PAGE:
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“Hey, come see my band at 1am on Tuesday night…”

Local live-music economies have been in a slump for a while now, and we’ve wondered before on this blog about some of the factors leading to that decline. (See “Why music venues are totally lost.”)

But Mar Sellars, in a story for CBC, offers a simple proposal to reverse the downward trend — start shows early!

Take a listen:

Seems reasonable to me. I just played a string of seven shows in a row that started at 7pm. Attendees (and musicians) could be in bed by 11pm. How sane!

The bar attached to the venue stayed open until at least 1am each night, so the drinkers could keep the party rolling and the people who needed to get up early could leave after the show ended at 10pm. In terms of revenue, the place pulled from both crowds.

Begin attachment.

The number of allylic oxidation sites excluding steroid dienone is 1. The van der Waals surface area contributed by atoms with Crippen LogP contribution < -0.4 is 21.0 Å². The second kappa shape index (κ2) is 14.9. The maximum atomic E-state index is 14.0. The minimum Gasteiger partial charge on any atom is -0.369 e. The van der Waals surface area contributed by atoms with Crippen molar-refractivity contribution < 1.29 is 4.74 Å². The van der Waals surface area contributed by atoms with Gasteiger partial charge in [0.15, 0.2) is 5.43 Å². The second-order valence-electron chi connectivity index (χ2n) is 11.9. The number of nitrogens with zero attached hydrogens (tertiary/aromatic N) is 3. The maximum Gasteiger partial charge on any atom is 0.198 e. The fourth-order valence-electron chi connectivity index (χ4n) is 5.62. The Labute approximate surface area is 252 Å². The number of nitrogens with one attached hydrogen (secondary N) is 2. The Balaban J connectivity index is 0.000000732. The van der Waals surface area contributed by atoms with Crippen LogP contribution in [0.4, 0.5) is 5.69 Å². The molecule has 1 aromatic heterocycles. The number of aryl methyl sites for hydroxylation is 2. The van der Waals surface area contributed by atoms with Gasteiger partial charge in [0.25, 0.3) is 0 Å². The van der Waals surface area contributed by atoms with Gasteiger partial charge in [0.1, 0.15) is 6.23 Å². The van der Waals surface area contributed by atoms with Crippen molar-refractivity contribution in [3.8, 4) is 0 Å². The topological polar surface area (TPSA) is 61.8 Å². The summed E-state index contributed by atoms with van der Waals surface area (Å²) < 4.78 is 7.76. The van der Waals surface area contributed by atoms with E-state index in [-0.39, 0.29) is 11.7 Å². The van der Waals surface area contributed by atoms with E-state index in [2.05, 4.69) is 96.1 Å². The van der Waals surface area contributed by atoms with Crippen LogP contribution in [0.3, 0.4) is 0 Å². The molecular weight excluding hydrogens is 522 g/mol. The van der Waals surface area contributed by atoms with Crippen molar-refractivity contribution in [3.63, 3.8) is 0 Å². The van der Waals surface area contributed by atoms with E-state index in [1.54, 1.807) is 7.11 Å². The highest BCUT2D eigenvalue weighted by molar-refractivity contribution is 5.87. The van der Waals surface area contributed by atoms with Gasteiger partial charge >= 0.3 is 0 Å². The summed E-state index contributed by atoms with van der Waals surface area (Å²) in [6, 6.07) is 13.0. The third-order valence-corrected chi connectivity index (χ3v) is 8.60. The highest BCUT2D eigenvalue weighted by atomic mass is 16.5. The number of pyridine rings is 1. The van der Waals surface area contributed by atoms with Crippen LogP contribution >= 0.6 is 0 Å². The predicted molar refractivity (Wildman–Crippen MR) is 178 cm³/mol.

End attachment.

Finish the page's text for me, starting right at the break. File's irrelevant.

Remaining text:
This approach obviously makes sense for genres and venues that appeal to the 30+ audience, but according to Mar, even her 20-something friends are reluctant to come out on weeknights for late shows. Starting shows early might just be the thing to pump life into struggling live-music scenes.

What do you think?

Should the US and Canada learn from Europe and Japan, where there’s a longer tradition of early shows? How late is too late when it comes to weeknight start-times? How many bands should be on a weeknight bill? Does it feel weird to step on stage when the sun is still shining? Let me know your thoughts in the comments below.

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  • Craig Xmittr

    Sounds good to me. Wish it where the case in Dallas.